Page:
Check the available consolidation dates with your registrar and see if they fit your needs. Otherwise, keep consolidation as a very last option.
3. Closely monitor ROI
Keep track of the income generated by each domain name.
At the end of the year (before the renewal date), compare the domain incomes and consider getting rid of any domain names that didn't generate enough earnings to at least cover expenses.
How can you monitor your domains ROI?
1. Evaluate the content production/promotion ratio
Brian Dean from Backlinko.com managed to reach a high ROI for his domain thanks to his “more promotion, less content” strategy, as reported in a podcast at Niche Profits. If you are keen on writing in-depth content for your blog, this is a good strategy to follow to make the most out of your domain name. Other ROI metrics will follow suit.
2. Check your traffic numbers regularly
Weekly or monthly. Always keep a comparison table of all your domains and run yearly checks on how much incoming traffic each domain generated. You can start planning on what domains to remove by just looking at this table.
3. How does this domain compare to your overall domain management?
Does this domain mean a lot to you and your blogging (or other website) efforts or did you just buy the domain for redirection, promotional or test purposes? Are you going to keep this domain around or do you just want to use it for a couple of years and then delete it?
It goes without saying that any kind of temporary domains should be the first target of your emergency clean up, especially since such domains are subject to the TLD price raise this year.
If you have domains for personal use and you don't make money out of them, make sure other domains generate enough income to cover for the expenses connected to these domains.
Every month, almost every registrar releases coupons for new domain registrations and renewals. You will either get coupon codes via email (if you are signed up for the registrar's newsletter) or through online services that collect coupon codes of any kind or domain discount codes specifically.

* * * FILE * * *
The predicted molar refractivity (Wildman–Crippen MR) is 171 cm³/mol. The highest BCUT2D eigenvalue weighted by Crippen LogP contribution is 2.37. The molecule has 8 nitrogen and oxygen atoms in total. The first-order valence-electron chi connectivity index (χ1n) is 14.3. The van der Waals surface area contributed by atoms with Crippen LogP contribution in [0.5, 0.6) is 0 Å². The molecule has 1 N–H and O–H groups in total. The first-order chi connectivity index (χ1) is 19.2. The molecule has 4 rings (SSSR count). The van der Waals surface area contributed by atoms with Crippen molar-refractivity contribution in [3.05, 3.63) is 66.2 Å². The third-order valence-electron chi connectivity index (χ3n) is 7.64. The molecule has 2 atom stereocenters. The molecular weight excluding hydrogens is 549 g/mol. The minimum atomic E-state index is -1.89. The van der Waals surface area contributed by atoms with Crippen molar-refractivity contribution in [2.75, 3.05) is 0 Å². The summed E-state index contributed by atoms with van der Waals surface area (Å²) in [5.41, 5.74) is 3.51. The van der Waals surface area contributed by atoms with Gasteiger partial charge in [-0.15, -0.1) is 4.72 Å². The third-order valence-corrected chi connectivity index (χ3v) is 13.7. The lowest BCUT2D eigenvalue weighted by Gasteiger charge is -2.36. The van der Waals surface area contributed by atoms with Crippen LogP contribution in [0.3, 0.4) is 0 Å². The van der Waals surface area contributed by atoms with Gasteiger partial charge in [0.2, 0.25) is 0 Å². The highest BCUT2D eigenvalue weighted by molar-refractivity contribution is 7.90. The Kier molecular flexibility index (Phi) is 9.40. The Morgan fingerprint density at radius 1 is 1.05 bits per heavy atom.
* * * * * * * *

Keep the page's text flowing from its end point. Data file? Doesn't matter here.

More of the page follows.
I use a local version of DomainMOD (‘local' as in installed on my Linux computer localhost) to manage and plan my domains.
DomainMOD is open source PHP software, so you can download and install it on your server for free. If you wish to install the software on your localhost or your hosting account, just follow install Method #2 from this guide.
Another method I use is to keep an Excel file organized as follows:
‘Type' is the type of website I run on a specific domain (in this case, I had some Sci-Fi names for personal reasons).
‘Name' and ‘Alias' are the name and nickname of the owner of the website (in this case, sometimes it was myself, sometimes a role-play character).
‘Domain Name' is the domain name.
‘Login' and ‘Password' are the cPanel and/or FTP account for the domain.
‘Registrar' is the registrar the domain is registered and/or maintained by.
How To Win The Initial Resistance To Clean Up – A Personal Note
Letting go is hard.
Letting go of domains you really love and grew an attachment to can be painful and nobody should ever see their domains go that way.